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Watchdog downgrades council status

A GOVERNMENT watchdog has downgraded Hyndburn Council following the chaos of its £1.8M cash crisis.

A GOVERNMENT watchdog has downgraded Hyndburn Council following the chaos of its £1.8M cash crisis.

Audit Commission inspectors visited the authority in October to carry out a comprehensive performance assessment, examining how well it delivers and implements its services.

An announcement was due in January but delayed until March, only to be postponed again.

But now opposition Labour leader Councillor Jean Battle has revealed the council was downgraded in status from "good" to "fair", and has launched an official appeal.

She said: "We were told unofficially that it was originally 'good' but it had been changed following the crisis and the council was objecting to it."

"I think this is a valid objection. The Audit Commission said we had faults in our financial control, which we already knew about and moved to fix, so I think it is unfair."

There are five possible scores: poor, weak, fair, good and excellent.

Council leader Peter Britcliffe launched a scathing attack on the Labour leader for revealing the decision.

He said: "I am amazed at her lack of standards and integrity. Under Audit Commission rules, councillors are not allowed to reveal anything about the results until they're made public by the Commission."

"Because of the terrible budget problems we inherited from Labour, and Mrs Battle in particular, the Audit Commission took a second look."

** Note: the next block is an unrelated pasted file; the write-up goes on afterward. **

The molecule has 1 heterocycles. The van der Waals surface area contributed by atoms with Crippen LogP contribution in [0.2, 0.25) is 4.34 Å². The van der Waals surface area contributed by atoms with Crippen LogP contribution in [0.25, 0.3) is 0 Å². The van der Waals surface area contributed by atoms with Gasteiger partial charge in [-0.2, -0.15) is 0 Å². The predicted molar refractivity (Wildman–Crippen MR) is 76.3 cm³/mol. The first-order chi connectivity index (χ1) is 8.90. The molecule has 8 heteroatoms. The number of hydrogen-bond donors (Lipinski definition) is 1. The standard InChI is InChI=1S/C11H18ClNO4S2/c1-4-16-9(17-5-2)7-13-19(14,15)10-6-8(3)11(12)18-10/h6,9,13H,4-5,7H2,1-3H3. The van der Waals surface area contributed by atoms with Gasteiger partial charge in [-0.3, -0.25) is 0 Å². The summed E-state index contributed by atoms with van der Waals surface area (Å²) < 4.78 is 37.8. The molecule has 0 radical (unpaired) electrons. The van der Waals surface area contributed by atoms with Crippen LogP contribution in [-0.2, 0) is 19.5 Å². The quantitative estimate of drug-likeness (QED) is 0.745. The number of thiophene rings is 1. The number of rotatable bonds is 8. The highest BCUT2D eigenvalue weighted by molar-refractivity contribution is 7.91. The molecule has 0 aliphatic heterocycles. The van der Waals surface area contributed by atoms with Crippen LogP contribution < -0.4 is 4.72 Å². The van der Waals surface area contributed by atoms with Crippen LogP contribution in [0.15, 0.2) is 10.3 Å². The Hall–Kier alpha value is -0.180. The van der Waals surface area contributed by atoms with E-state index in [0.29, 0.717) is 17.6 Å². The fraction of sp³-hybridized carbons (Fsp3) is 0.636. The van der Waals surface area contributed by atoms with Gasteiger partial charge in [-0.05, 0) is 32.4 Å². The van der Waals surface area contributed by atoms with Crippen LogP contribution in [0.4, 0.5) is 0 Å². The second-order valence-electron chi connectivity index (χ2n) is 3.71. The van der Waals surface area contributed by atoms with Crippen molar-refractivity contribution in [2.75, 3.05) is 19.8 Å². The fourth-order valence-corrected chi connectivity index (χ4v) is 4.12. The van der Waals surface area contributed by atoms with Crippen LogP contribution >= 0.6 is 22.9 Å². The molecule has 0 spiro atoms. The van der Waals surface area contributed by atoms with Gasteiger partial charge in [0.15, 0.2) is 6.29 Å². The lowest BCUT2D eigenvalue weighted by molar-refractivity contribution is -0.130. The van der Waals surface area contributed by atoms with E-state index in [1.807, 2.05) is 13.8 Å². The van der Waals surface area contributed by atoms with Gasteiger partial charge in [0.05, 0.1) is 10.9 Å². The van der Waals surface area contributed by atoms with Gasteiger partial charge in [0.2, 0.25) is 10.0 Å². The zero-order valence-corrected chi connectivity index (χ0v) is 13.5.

"We're confident that the tough action we took, which Mrs Battle is determined to undermine, and the measures we introduced have improved us."

Councillor Battle said she blamed neither her party nor the Conservatives for the council's downgrading. But she said council officers should have provided better advice in order to prevent the crisis.

"I wouldn't blame any party but I would blame the officers," she said. "They get paid about £50,000 a year to make sure the financial management is sound."

Councillor Britcliffe said it would not be "the end of the world" if an upgrading was not given.

A spokesman for the Audit Commission would not confirm the downgrading, but said: "We are talking through what we think we are going to say with the council. But if there is a lot of talking to do that can slow the process down."


Stuart Pike
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